The United States is a melting pot. More than 300 million people live here, and most of us are either immigrants from another nation or the descendants of immigrants who came here within the last 200 years or so, from all over the world. The tiny European island of nation of Iceland is not quite so diverse. Distant and remote from mainland Europe, the country hasn’t expanded its genetic pool much over the last millennium. Result: All 300,000-odd residents of Iceland are related to each other.
The government of Iceland has intricately detailed its national genealogy, setting up a database that lists more than 720,000 people born in Iceland, including 95 percent of everyone born there since 1703, but going back 1,200 years. For example, everyone in Iceland—everyone—is related to a man named Jon Arason, who died in 1550.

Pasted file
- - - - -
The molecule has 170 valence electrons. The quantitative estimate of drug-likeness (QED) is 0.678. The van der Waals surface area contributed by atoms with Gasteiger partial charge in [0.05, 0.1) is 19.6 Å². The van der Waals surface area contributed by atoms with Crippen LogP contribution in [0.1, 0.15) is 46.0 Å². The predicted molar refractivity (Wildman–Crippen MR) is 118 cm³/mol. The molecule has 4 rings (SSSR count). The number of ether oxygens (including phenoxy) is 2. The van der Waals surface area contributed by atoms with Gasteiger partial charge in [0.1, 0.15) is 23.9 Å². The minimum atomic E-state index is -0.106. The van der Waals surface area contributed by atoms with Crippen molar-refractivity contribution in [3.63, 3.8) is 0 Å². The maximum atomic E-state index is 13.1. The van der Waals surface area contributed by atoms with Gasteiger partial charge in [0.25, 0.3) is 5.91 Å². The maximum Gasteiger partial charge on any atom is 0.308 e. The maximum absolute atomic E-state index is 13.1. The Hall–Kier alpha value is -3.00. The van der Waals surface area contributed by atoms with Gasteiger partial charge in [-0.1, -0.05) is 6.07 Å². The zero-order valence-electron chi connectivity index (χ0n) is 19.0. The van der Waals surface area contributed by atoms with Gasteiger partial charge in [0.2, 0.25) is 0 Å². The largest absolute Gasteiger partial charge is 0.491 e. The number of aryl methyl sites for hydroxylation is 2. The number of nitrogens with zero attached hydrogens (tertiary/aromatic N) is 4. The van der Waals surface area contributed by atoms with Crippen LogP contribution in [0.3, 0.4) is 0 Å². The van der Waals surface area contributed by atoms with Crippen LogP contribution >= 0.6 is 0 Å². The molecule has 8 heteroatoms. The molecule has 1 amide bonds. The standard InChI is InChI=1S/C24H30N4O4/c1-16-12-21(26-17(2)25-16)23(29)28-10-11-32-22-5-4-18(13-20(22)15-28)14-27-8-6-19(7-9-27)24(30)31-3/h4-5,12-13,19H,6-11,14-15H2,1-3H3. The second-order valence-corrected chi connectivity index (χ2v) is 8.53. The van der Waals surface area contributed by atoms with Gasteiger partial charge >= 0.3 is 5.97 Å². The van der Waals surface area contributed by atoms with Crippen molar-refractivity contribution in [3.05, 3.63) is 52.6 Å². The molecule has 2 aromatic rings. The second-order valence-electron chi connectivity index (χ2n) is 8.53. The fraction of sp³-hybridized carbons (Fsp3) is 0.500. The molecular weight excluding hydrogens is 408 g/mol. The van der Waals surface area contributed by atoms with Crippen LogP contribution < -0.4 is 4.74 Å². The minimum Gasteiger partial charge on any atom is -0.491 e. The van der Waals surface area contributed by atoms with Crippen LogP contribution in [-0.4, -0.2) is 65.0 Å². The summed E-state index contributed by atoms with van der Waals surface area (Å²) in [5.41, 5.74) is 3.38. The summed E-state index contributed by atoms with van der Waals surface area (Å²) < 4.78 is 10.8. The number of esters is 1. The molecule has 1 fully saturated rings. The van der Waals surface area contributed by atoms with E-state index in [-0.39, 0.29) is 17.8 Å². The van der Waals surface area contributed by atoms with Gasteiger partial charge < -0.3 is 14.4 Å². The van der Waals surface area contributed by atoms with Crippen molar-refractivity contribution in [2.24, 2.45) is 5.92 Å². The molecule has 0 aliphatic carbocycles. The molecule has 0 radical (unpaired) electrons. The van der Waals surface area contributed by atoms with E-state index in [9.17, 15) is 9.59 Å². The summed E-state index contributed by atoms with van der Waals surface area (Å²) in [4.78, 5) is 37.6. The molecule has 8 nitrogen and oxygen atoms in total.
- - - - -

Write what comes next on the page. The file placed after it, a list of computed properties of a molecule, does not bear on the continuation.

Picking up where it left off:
With everyone related, that makes dating a little awkward—nobody wants to date their first cousin. Your eighth cousin? Well, that might be okay, but first cousin? Gross. That’s why an Icelandic computer programmer named Arnar Freyr Aoalsteinsson developed an app called IslendingaApp. Essentially an interactive version if the Icelandic genealogical registry, two people who have the app tap their phones together, and the app will tell them how closely they’re related. The app’s slogan: “bump the app before you bump in bed.”